“METICULOUS WORK AND SWABIAN PERFECTIONISM…”
homemade wine, while we told them old stories from our time at Porsche – tales of the long-distance mountain races, or our experiences of racing in America.ʼ
Ferdinand Piëch was responsible for the sports department at the time Gustav worked there. ʻPiëch was hard but fair,ʼ he recalls. ʻFor the first time, he also took we young mechanics to the races. Before, it was a privilege of the old guys. The money that came from the teams and sponsors for onsite support, he also distributed fairly among us all – it used to be different. Piëch was always there until late into the night,ʼ Dieter remembers. ʻAnd he watched everyone closely. Always. One time at Brands Hatch he fell asleep in the middle of the night while sitting on a box and fell off it. Nobody dared laugh…ʼ
Back in the race department, Dieter and his colleague needed about six weeks to weld together the elaborate frame made of lightweight tubing. The first two frames for the Le Mans homologation cars were created in the racing department in Zuffenhausen, after which the work was sent to outside contractors. ʻNot all suppliers came to terms with aluminium welding. You have to know how much longer you have to cut the tubes, so they are exactly the right length afterwards, because aluminium contracts after welding. Many frames ended up a bit too short – those ones got sent to some of the customer teams. They werenʼt good enough for us,ʼ says Dieter…
ʻAt the request of Ferdinand Piëch, we then welded air
“PIËCH WAS ALWAYS THERE LATE INTO THE NIGHT…”
valves in the sections of the rear end. Compressed gas in the network of tubes revealed in the shortest possible time any bad weld or a crack as a result of accident damage or fatigue. It was a great idea,ʼ says Dieter.
ʻThen came the experiments with magnesium alloy tubing in the same wall thickness as the aluminium tubes. This saved an additional three, four kilos of weight, but no-one has ever given much thought to this frame. Most of the time, we didnʼt even tell the drivers they were sitting in a car with a magnesium frame – the chances are no-one would have dared go on the track. And yet such a car one day won at Le Mans. It was a great endorsement for us.ʼ
Instead of using a solid steel plate like the one in the Porsche racing department, Gustav and Dieter had to install a jig for the construction of the new frames on a carefully measured wooden panel in their workshop. It took about a year for Dieter to complete a 917 chassis from the original plans. ʻThe original tubing with a wall thickness of 1.6mm is scarce and you canʼt get it any more, so we use tubing with 2mm-thick walls. There was still some of the original tubing stored at the factory, which I wanted to buy, but they used it to make marking posts for the test track in Weissach. Too bad,ʼ Dieter remembers.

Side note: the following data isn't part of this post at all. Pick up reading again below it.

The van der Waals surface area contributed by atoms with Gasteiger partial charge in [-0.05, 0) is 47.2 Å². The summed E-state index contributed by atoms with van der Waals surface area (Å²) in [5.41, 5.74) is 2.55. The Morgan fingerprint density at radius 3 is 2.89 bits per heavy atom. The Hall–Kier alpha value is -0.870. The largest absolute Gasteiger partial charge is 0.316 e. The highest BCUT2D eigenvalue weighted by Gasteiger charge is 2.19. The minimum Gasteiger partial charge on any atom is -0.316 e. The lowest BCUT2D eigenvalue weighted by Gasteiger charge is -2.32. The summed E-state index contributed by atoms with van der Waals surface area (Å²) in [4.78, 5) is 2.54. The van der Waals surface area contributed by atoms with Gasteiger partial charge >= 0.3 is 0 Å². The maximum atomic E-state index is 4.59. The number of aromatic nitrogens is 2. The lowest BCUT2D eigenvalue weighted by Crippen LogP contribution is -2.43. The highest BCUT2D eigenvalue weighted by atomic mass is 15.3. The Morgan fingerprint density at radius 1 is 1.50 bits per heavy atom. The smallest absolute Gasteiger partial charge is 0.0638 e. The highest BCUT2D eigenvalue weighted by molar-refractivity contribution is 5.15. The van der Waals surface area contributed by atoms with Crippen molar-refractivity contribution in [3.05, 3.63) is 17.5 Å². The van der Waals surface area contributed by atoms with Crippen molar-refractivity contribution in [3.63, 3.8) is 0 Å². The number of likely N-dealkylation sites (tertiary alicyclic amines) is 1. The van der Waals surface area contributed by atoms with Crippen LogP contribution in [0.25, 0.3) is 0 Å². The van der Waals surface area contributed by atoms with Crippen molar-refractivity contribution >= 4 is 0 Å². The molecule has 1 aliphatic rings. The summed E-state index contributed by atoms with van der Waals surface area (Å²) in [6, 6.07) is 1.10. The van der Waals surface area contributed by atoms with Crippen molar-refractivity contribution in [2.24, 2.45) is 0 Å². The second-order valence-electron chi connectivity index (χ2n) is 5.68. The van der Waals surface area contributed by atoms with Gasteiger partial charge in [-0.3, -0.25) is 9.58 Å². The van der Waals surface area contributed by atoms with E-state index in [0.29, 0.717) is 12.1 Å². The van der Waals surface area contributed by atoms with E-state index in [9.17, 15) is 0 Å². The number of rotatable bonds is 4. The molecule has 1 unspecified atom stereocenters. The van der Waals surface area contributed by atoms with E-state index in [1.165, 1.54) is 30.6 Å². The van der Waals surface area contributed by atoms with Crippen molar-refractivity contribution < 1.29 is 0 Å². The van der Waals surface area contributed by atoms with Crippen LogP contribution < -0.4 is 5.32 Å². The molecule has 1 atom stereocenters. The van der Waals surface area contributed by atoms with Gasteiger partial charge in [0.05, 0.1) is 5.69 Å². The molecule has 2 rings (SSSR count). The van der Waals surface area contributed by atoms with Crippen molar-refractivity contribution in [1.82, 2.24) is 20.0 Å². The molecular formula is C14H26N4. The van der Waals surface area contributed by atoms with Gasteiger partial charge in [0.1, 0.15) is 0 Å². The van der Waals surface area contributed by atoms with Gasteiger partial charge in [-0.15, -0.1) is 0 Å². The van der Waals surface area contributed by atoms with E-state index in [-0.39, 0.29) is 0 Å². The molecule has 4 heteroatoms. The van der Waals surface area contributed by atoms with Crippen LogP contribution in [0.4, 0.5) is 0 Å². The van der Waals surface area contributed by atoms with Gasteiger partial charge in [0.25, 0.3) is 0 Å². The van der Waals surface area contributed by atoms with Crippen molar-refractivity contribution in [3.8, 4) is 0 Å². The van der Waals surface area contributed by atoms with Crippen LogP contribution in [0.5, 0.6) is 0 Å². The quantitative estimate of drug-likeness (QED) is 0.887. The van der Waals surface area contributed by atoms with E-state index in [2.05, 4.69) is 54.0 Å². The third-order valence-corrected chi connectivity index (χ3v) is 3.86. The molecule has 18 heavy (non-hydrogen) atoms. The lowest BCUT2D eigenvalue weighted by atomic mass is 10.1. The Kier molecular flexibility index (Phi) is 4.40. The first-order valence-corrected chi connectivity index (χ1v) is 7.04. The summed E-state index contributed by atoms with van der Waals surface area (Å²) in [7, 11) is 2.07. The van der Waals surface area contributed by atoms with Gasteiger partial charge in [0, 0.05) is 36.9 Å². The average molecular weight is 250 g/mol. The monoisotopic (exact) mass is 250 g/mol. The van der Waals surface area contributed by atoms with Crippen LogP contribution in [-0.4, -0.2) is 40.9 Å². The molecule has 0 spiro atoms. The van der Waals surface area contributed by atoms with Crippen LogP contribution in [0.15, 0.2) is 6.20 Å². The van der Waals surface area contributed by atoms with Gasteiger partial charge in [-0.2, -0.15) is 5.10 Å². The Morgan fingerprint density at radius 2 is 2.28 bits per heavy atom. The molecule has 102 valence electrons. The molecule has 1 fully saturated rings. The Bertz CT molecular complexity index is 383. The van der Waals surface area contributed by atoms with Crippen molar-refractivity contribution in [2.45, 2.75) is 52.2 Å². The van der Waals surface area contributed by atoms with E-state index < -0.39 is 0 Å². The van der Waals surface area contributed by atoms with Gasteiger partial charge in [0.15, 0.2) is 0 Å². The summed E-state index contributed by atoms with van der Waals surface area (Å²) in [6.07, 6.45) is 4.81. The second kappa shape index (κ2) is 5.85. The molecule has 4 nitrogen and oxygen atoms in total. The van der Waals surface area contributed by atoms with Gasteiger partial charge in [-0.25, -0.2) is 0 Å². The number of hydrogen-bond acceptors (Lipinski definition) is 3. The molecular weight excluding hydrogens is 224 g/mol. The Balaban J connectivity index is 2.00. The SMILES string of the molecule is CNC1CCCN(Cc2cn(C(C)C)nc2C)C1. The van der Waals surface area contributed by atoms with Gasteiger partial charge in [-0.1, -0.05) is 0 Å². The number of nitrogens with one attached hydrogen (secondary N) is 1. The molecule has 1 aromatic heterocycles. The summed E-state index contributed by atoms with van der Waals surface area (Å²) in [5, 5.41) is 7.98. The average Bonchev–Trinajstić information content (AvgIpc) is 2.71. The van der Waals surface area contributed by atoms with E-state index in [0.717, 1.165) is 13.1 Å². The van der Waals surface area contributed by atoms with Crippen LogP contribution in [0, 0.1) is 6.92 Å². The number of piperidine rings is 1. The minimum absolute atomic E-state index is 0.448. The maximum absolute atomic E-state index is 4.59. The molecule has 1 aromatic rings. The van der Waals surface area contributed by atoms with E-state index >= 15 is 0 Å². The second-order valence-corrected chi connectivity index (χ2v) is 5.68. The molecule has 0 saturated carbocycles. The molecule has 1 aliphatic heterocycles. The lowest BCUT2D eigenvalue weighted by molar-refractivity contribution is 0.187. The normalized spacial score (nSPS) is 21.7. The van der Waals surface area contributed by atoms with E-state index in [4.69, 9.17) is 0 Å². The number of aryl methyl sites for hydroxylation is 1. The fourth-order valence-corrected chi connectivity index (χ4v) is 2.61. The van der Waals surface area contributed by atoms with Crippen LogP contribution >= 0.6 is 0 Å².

The Gulf-liveried 917/10 waiting in the workshop for its twelve-cylinder is a car built from scratch, everything from the door latch to the valve covers. ʻThe car was burned out following an accident and Dieter did not want to repair the bent frame, so we have just rebuilt everything,ʼ says Gustav modestly. Behind the workshop are still a few fragments of the old frame. ʻAt some point he will finish it,ʼ Gustav is convinced. ʻThen the original frame number will connect the racing car with its celebrity former owner and his tragic fate.ʼ
What happens when the last 917 leaves the workshop is uncertain. Gustav still wants to build some racing engines, but an entire vehicle? Dieter dismisses the idea, but who knows what might happen when the two sit at night in the workshop, set among the Swabian vineyards? Anythingʼs possible… CP
Above: Not your average coffee table art! Household furniture is ʻrepurposedʼ in the workshop, including a coffee table used as an engine bench…
Below right: Keepers of the Holy Grail: Gustav (right) next to his old friend Dieter Kunberger – companions since the earliest days of Porsche racing history
Below left: Perfect work wherever you look, be it welding on the aluminium frame or the fuel tank itself
Above: Full set of 24 valves and springs for a 917 engine await their moment of glory. Gustav looked after the original yellow 917/30 many years ago in the USA
Below: Just like in the old days, based on the original design drawing Dieter Kunberger has welded many examples of the 917ʼs aluminium frame
Above right: Ready for rebuild, 917 crankcase sits casually on the workshop dining table…
Above left: Drawing showing angles of tubing and every minute dimension in detail. Such experience is priceless
Below left: Just like in the old days, a broomstick holds up the lightweight 917 engine cover. A specialist company has perfectly reproduced them by hand!
Below right: Portrait of former customer and 917 owner David Piper keeps watch over Gustav and Dieter…